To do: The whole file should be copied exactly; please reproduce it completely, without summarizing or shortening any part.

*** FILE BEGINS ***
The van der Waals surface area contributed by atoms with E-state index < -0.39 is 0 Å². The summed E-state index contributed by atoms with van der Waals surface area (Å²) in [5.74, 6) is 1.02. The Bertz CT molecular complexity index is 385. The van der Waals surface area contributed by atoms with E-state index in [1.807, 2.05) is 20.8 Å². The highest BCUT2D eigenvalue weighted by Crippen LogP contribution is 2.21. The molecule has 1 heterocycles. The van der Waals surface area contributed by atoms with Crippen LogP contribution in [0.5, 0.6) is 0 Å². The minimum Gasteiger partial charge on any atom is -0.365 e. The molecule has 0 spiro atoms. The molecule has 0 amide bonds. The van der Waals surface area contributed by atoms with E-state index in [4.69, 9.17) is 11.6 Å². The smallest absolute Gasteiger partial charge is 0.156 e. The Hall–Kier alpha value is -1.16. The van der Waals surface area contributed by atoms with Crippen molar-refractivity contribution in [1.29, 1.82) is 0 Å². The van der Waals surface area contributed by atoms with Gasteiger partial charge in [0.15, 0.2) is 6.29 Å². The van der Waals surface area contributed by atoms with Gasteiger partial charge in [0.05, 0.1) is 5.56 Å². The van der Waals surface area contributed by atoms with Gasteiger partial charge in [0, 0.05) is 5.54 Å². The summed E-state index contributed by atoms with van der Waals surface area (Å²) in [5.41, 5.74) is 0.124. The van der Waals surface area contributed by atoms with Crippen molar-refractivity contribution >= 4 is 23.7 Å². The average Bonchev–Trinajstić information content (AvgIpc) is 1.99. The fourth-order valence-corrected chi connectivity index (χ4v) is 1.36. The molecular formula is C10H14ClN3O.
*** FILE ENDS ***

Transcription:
The van der Waals surface area contributed by atoms with E-state index < -0.39 is 0 Å². The summed E-state index contributed by atoms with van der Waals surface area (Å²) in [5.74, 6) is 1.02. The Bertz CT molecular complexity index is 385. The van der Waals surface area contributed by atoms with E-state index in [1.807, 2.05) is 20.8 Å². The highest BCUT2D eigenvalue weighted by Crippen LogP contribution is 2.21. The molecule has 1 heterocycles. The van der Waals surface area contributed by atoms with Crippen LogP contribution in [0.5, 0.6) is 0 Å². The minimum Gasteiger partial charge on any atom is -0.365 e. The molecule has 0 spiro atoms. The molecule has 0 amide bonds. The van der Waals surface area contributed by atoms with E-state index in [4.69, 9.17) is 11.6 Å². The smallest absolute Gasteiger partial charge is 0.156 e. The Hall–Kier alpha value is -1.16. The van der Waals surface area contributed by atoms with Crippen molar-refractivity contribution in [1.29, 1.82) is 0 Å². The van der Waals surface area contributed by atoms with Gasteiger partial charge in [0.15, 0.2) is 6.29 Å². The van der Waals surface area contributed by atoms with Gasteiger partial charge in [0.05, 0.1) is 5.56 Å². The van der Waals surface area contributed by atoms with Gasteiger partial charge in [0, 0.05) is 5.54 Å². The summed E-state index contributed by atoms with van der Waals surface area (Å²) in [5.41, 5.74) is 0.124. The van der Waals surface area contributed by atoms with Crippen molar-refractivity contribution >= 4 is 23.7 Å². The average Bonchev–Trinajstić information content (AvgIpc) is 1.99. The fourth-order valence-corrected chi connectivity index (χ4v) is 1.36. The molecular formula is C10H14ClN3O.